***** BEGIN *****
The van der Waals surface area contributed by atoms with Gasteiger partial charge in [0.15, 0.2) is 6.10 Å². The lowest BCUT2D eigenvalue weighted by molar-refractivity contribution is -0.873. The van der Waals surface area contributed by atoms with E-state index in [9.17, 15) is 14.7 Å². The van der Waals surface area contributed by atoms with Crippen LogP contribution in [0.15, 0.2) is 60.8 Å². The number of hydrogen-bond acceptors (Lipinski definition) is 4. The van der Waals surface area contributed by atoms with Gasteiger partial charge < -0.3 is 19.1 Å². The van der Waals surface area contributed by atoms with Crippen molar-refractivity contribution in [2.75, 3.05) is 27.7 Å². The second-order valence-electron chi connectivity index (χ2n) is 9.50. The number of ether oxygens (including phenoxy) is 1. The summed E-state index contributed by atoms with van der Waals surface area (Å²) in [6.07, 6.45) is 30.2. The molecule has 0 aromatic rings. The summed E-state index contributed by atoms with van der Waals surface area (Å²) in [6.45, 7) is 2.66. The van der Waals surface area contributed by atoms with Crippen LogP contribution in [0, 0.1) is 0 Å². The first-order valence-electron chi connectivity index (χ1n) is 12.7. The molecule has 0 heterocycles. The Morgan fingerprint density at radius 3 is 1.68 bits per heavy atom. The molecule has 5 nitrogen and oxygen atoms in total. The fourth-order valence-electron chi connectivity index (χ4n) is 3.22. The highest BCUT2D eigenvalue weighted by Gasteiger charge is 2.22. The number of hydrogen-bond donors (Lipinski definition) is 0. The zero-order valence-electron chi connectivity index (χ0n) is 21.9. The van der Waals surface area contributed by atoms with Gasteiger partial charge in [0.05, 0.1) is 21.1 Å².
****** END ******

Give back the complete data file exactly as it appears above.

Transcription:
The van der Waals surface area contributed by atoms with Gasteiger partial charge in [0.15, 0.2) is 6.10 Å². The lowest BCUT2D eigenvalue weighted by molar-refractivity contribution is -0.873. The van der Waals surface area contributed by atoms with E-state index in [9.17, 15) is 14.7 Å². The van der Waals surface area contributed by atoms with Crippen LogP contribution in [0.15, 0.2) is 60.8 Å². The number of hydrogen-bond acceptors (Lipinski definition) is 4. The van der Waals surface area contributed by atoms with Gasteiger partial charge < -0.3 is 19.1 Å². The van der Waals surface area contributed by atoms with Crippen molar-refractivity contribution in [2.75, 3.05) is 27.7 Å². The second-order valence-electron chi connectivity index (χ2n) is 9.50. The number of ether oxygens (including phenoxy) is 1. The summed E-state index contributed by atoms with van der Waals surface area (Å²) in [6.07, 6.45) is 30.2. The molecule has 0 aromatic rings. The summed E-state index contributed by atoms with van der Waals surface area (Å²) in [6.45, 7) is 2.66. The van der Waals surface area contributed by atoms with Crippen LogP contribution in [0, 0.1) is 0 Å². The first-order valence-electron chi connectivity index (χ1n) is 12.7. The molecule has 0 heterocycles. The Morgan fingerprint density at radius 3 is 1.68 bits per heavy atom. The molecule has 5 nitrogen and oxygen atoms in total. The fourth-order valence-electron chi connectivity index (χ4n) is 3.22. The highest BCUT2D eigenvalue weighted by Gasteiger charge is 2.22. The number of hydrogen-bond donors (Lipinski definition) is 0. The zero-order valence-electron chi connectivity index (χ0n) is 21.9. The van der Waals surface area contributed by atoms with Gasteiger partial charge in [0.05, 0.1) is 21.1 Å².